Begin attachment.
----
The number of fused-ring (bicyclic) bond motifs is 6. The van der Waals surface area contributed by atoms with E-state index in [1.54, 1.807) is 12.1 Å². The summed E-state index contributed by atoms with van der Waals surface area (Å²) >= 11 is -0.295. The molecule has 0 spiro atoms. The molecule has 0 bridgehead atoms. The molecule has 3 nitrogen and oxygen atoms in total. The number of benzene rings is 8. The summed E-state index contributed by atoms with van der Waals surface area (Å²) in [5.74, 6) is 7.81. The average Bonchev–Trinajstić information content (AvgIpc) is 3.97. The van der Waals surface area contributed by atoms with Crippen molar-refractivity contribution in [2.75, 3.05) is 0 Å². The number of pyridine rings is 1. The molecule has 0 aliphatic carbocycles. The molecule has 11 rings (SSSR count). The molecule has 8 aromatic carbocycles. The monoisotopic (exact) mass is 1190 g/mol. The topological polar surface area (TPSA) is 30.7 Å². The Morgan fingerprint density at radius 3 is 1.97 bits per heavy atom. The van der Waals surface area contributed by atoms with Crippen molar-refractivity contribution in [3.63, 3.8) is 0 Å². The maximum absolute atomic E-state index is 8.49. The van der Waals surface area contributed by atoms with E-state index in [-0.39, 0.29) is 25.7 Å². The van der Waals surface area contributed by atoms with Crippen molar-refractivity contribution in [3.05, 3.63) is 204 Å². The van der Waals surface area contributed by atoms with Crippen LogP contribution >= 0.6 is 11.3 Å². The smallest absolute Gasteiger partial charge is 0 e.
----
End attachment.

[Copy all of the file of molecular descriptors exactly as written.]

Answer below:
The number of fused-ring (bicyclic) bond motifs is 6. The van der Waals surface area contributed by atoms with E-state index in [1.54, 1.807) is 12.1 Å². The summed E-state index contributed by atoms with van der Waals surface area (Å²) >= 11 is -0.295. The molecule has 0 spiro atoms. The molecule has 0 bridgehead atoms. The molecule has 3 nitrogen and oxygen atoms in total. The number of benzene rings is 8. The summed E-state index contributed by atoms with van der Waals surface area (Å²) in [5.74, 6) is 7.81. The average Bonchev–Trinajstić information content (AvgIpc) is 3.97. The van der Waals surface area contributed by atoms with Crippen molar-refractivity contribution in [2.75, 3.05) is 0 Å². The number of pyridine rings is 1. The molecule has 0 aliphatic carbocycles. The molecule has 11 rings (SSSR count). The molecule has 8 aromatic carbocycles. The monoisotopic (exact) mass is 1190 g/mol. The topological polar surface area (TPSA) is 30.7 Å². The Morgan fingerprint density at radius 3 is 1.97 bits per heavy atom. The van der Waals surface area contributed by atoms with Crippen molar-refractivity contribution in [3.63, 3.8) is 0 Å². The maximum absolute atomic E-state index is 8.49. The van der Waals surface area contributed by atoms with E-state index in [-0.39, 0.29) is 25.7 Å². The van der Waals surface area contributed by atoms with Crippen molar-refractivity contribution in [3.05, 3.63) is 204 Å². The van der Waals surface area contributed by atoms with Crippen LogP contribution >= 0.6 is 11.3 Å². The smallest absolute Gasteiger partial charge is 0 e.